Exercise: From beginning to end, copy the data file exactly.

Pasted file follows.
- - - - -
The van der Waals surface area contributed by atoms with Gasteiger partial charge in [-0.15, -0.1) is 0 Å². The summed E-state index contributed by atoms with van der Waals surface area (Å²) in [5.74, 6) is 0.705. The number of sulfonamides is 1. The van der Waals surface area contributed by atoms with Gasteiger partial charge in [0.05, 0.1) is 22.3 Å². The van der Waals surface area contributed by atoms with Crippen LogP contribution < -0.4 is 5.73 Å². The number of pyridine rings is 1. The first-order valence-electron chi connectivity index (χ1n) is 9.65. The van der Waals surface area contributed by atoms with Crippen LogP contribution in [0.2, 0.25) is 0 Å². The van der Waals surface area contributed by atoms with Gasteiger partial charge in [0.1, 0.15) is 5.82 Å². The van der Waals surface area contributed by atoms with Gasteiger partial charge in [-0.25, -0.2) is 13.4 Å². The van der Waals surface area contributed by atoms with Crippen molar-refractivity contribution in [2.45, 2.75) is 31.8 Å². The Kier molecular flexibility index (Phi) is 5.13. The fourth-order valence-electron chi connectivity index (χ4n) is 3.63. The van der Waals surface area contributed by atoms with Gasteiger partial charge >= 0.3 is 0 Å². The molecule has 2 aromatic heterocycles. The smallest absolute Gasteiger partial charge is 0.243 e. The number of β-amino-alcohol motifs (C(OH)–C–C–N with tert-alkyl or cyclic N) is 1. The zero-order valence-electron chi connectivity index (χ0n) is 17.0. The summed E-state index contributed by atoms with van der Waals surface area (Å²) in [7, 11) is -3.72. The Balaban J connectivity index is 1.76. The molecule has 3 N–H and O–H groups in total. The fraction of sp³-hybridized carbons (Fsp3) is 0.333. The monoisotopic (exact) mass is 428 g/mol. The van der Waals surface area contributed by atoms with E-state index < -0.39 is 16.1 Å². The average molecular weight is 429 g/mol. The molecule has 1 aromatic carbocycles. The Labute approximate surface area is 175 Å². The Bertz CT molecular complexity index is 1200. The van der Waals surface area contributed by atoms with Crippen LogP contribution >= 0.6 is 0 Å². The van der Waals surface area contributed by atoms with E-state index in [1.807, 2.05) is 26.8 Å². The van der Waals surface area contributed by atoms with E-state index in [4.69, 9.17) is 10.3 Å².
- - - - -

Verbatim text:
The van der Waals surface area contributed by atoms with Gasteiger partial charge in [-0.15, -0.1) is 0 Å². The summed E-state index contributed by atoms with van der Waals surface area (Å²) in [5.74, 6) is 0.705. The number of sulfonamides is 1. The van der Waals surface area contributed by atoms with Gasteiger partial charge in [0.05, 0.1) is 22.3 Å². The van der Waals surface area contributed by atoms with Crippen LogP contribution < -0.4 is 5.73 Å². The number of pyridine rings is 1. The first-order valence-electron chi connectivity index (χ1n) is 9.65. The van der Waals surface area contributed by atoms with Crippen LogP contribution in [0.2, 0.25) is 0 Å². The van der Waals surface area contributed by atoms with Gasteiger partial charge in [0.1, 0.15) is 5.82 Å². The van der Waals surface area contributed by atoms with Gasteiger partial charge in [-0.25, -0.2) is 13.4 Å². The van der Waals surface area contributed by atoms with Crippen molar-refractivity contribution in [2.45, 2.75) is 31.8 Å². The Kier molecular flexibility index (Phi) is 5.13. The fourth-order valence-electron chi connectivity index (χ4n) is 3.63. The van der Waals surface area contributed by atoms with Gasteiger partial charge >= 0.3 is 0 Å². The molecule has 2 aromatic heterocycles. The smallest absolute Gasteiger partial charge is 0.243 e. The number of β-amino-alcohol motifs (C(OH)–C–C–N with tert-alkyl or cyclic N) is 1. The zero-order valence-electron chi connectivity index (χ0n) is 17.0. The summed E-state index contributed by atoms with van der Waals surface area (Å²) in [7, 11) is -3.72. The Balaban J connectivity index is 1.76. The molecule has 3 N–H and O–H groups in total. The fraction of sp³-hybridized carbons (Fsp3) is 0.333. The monoisotopic (exact) mass is 428 g/mol. The van der Waals surface area contributed by atoms with E-state index < -0.39 is 16.1 Å². The average molecular weight is 429 g/mol. The molecule has 1 aromatic carbocycles. The Labute approximate surface area is 175 Å². The Bertz CT molecular complexity index is 1200. The van der Waals surface area contributed by atoms with Crippen LogP contribution >= 0.6 is 0 Å². The van der Waals surface area contributed by atoms with E-state index in [1.807, 2.05) is 26.8 Å². The van der Waals surface area contributed by atoms with E-state index in [4.69, 9.17) is 10.3 Å².